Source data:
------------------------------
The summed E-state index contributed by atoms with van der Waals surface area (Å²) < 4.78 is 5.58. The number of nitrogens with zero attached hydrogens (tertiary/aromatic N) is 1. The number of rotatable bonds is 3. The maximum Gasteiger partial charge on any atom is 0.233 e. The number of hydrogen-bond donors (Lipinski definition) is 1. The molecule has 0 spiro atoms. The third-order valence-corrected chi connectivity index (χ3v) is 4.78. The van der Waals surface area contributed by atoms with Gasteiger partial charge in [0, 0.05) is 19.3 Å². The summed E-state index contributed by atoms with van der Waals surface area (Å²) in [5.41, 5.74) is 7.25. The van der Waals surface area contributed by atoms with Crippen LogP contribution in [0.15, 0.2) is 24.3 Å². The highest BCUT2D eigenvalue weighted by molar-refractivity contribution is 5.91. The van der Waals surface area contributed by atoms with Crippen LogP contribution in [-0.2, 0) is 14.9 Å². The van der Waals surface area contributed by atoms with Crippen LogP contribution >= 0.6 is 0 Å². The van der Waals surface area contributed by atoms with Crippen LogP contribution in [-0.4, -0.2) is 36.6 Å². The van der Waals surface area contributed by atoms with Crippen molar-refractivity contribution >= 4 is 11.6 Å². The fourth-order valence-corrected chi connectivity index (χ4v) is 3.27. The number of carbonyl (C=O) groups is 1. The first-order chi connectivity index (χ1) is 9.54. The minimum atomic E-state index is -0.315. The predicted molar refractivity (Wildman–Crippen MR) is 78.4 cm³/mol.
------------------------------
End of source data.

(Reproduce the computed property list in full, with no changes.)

The summed E-state index contributed by atoms with van der Waals surface area (Å²) < 4.78 is 5.58. The number of nitrogens with zero attached hydrogens (tertiary/aromatic N) is 1. The number of rotatable bonds is 3. The maximum Gasteiger partial charge on any atom is 0.233 e. The number of hydrogen-bond donors (Lipinski definition) is 1. The molecule has 0 spiro atoms. The third-order valence-corrected chi connectivity index (χ3v) is 4.78. The van der Waals surface area contributed by atoms with Gasteiger partial charge in [0, 0.05) is 19.3 Å². The summed E-state index contributed by atoms with van der Waals surface area (Å²) in [5.41, 5.74) is 7.25. The van der Waals surface area contributed by atoms with Crippen LogP contribution in [0.15, 0.2) is 24.3 Å². The highest BCUT2D eigenvalue weighted by molar-refractivity contribution is 5.91. The van der Waals surface area contributed by atoms with Crippen LogP contribution in [-0.2, 0) is 14.9 Å². The van der Waals surface area contributed by atoms with Crippen LogP contribution >= 0.6 is 0 Å². The van der Waals surface area contributed by atoms with Crippen LogP contribution in [-0.4, -0.2) is 36.6 Å². The van der Waals surface area contributed by atoms with Crippen molar-refractivity contribution >= 4 is 11.6 Å². The fourth-order valence-corrected chi connectivity index (χ4v) is 3.27. The number of carbonyl (C=O) groups is 1. The first-order chi connectivity index (χ1) is 9.54. The minimum atomic E-state index is -0.315. The predicted molar refractivity (Wildman–Crippen MR) is 78.4 cm³/mol.